EJToday: Top Headlines
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"An iceberg the size of Luxembourg knocked loose from the Antarctic continent earlier this month could disrupt the ocean currents driving weather patterns around the globe, researchers said Thursday."
While many scientists think global warming will bring more intense hurricanes, a new scientific paper suggests that the climate system may also work the other way around. Authors looking at data from the Pliocene era say hurricanes may have created a permanent El Nino condition that enhanced warming.
"U.S. EPA Administrator Lisa Jackson today defended the science underpinning pending climate regulations despite Senate Republicans' claims that global warming data has been thrown into doubt."
"Despite unanimous opposition from Republicans, Oregon's Senate passed a bill this afternoon aimed at cutting greenhouse gas emissions from cars, SUVs and pickup trucks in metropolitan areas even as the state's population grows."
"Emission cuts pledges made by 60 countries will not be enough to keep the average global temperature rise at 2 degrees Celsius or less, modeling released on Tuesday by the United Nations says."
"Climate change is melting the floating ice shelves along the Antarctic Peninsula, giving scientists a preview of what could happen if other ice shelves around the southern continent disappear, the U.S. Geological Survey (USGS) said on Monday."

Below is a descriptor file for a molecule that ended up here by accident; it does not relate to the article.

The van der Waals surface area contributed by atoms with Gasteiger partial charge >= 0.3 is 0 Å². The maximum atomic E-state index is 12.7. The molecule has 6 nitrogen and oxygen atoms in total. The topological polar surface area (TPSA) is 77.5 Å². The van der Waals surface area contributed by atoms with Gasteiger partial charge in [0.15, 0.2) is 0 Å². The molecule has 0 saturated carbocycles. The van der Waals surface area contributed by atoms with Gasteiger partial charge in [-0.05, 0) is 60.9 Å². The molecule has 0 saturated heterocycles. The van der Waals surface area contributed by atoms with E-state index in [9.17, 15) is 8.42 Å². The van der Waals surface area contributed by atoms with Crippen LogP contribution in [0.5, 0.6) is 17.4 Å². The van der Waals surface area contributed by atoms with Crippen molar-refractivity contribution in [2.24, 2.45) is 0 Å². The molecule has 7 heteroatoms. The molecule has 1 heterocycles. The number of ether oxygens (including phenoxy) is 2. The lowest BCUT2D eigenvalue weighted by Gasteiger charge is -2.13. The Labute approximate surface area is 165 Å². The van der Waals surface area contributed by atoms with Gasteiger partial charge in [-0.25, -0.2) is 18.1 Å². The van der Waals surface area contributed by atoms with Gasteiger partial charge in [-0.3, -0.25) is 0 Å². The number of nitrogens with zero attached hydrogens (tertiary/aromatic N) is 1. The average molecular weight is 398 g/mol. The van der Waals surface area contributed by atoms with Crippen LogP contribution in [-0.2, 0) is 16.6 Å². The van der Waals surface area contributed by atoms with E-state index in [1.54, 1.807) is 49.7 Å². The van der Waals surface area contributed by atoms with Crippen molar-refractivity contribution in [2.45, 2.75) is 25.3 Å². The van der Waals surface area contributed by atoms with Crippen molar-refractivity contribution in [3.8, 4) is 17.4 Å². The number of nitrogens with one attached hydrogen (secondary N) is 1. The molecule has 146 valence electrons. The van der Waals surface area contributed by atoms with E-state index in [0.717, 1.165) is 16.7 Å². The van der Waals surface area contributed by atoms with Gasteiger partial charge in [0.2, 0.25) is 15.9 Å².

"The White House is mounting a last-ditch effort to piece together an energy and climate change bill that has enough incentives for nuclear power, natural gas and the coal industry to muster the votes needed to pass it this year."
"A panel of eminent U.S. and European scientists has confirmed the widespread scientific consensus that the Earth's climate is warming due to human activities, but said they and their colleagues should have responded more quickly and effectively to news of an error in a major climate report and hacked researcher e-mails."
"A last-ditch attempt at passing a climate change bill begins in the Senate this week with senators mindful that time is running short and that approaches to the legislation still vary widely, according to sources."
"If the U.S. adopts a cap-and-trade program, companies facing carbon controls could meet part of their obligations by preserving Earth's largest tropical forest."
"The sharp-tongued U.N. official who shepherded troubled climate talks for nearly four years announced his resignation Thursday, leaving an uncertain path to a new treaty on global warming."